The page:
I’ve been thinking about funerary customs and the significance of the symbolism involved. The symbolism of the traditional Christian funeral is obvious. The Christian concept of the resurrection is reflected in the modern burial. The body is buried in a nice casket since there is the belief the physical body will be recreated on Judgment Day.
The purpose of embalming, dressing and using cosmetology on the deceased comforts the living. Dead bodies are scary things. Really, the trappings of the wake and funeral are for the living, not the dead. The flowers, music, the funeral procession are for those who remain.
I know some Bulgarians, and they have their own unique funeral traditions. A few years ago I was invited to a Bulgarian friend’s wake for his mother. It was held at a Bulgarian Orthodox Church in Chicago. I had never been to a Bulgarian Orthodox Church before so it was very interesting. The priest spoke in Bulgarian, but I was told it was a very old version of Bulgarian that Bulgarians today barely understand. The church’s characteristic religious iconography was in full display and was quite different from what one would see other churches.
Bulgarians believe another informal memorial service should be held 40 days after the wake, for the soul of the departed. After attending the original service, I was indeed invited 40 days later to their second memorial service. What about this idea of a 40 day mourning period? It is their tradition. Here is what this tradition means from what I have been told.
It is suggested that the dead may not necessarily depart the physical world immediately after death. The soul may linger, returning to the places were they lived and frequented during life. The departed may return to their daily routines and live the same life for a certain period of time because the soul cannot change itself so quickly. This is something new for the soul. Therefore the relatives and friends of the departed have to help the soul feel comfortable. During these 40 days, when there is a family dinner, a place should be left at the dinner table for the departed and a meal set-aside at his or her favorite spot. The family should continue to talk with the departed soul, so the soul will not feel frustrated that nobody is listening to them. Eventually during this time, the soul will understand nobody can hear what they say, and that things have changed. And they will come to understand they have to move on to their new existence beyond. During this time, the dead will gradually break free of their connection to life, and by the 40th day they will have departed the physical world to be united with God.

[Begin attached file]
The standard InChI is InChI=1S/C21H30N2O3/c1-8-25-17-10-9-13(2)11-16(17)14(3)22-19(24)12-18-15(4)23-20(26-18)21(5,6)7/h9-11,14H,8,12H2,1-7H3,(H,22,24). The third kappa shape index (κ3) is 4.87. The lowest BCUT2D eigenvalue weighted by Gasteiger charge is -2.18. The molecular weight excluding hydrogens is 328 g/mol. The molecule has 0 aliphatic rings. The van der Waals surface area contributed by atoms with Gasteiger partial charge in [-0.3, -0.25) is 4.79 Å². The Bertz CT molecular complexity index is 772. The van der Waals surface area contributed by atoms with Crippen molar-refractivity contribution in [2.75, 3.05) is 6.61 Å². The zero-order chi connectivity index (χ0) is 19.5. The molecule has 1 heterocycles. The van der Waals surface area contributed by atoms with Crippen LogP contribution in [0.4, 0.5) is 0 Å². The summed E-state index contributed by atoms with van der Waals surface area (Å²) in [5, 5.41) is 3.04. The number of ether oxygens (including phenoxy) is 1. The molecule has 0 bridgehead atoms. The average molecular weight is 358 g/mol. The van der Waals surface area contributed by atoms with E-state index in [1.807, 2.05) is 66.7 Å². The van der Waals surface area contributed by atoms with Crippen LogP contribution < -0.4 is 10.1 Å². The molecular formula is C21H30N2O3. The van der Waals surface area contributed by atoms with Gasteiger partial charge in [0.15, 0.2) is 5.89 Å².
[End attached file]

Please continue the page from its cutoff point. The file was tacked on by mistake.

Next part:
I was told of another tradition held in Bulgaria where a special cup of wine is often left at the tombstone. Also, there was a glass box with a candle inside. The glass box was used to prevent the candle from being extinguished. Every time a loved one visited the grave, they would replace and light the candle and refill the wine cup. These traditions are what the souls of Bulgarians expect. After death, the souls could become confused, and these traditions help guide the dead towards their final destiny.
These unique Bulgarian customs are not meant to only comfort the living, but to actually comfort the dead and guide them to accept their new existence. For them death is a gradual process, and they continue to communicate with the dead during that time. It is a very spiritual way to accept death. Is it a better approach then our modern commercial approach to funerals, where we bury and then try to forget?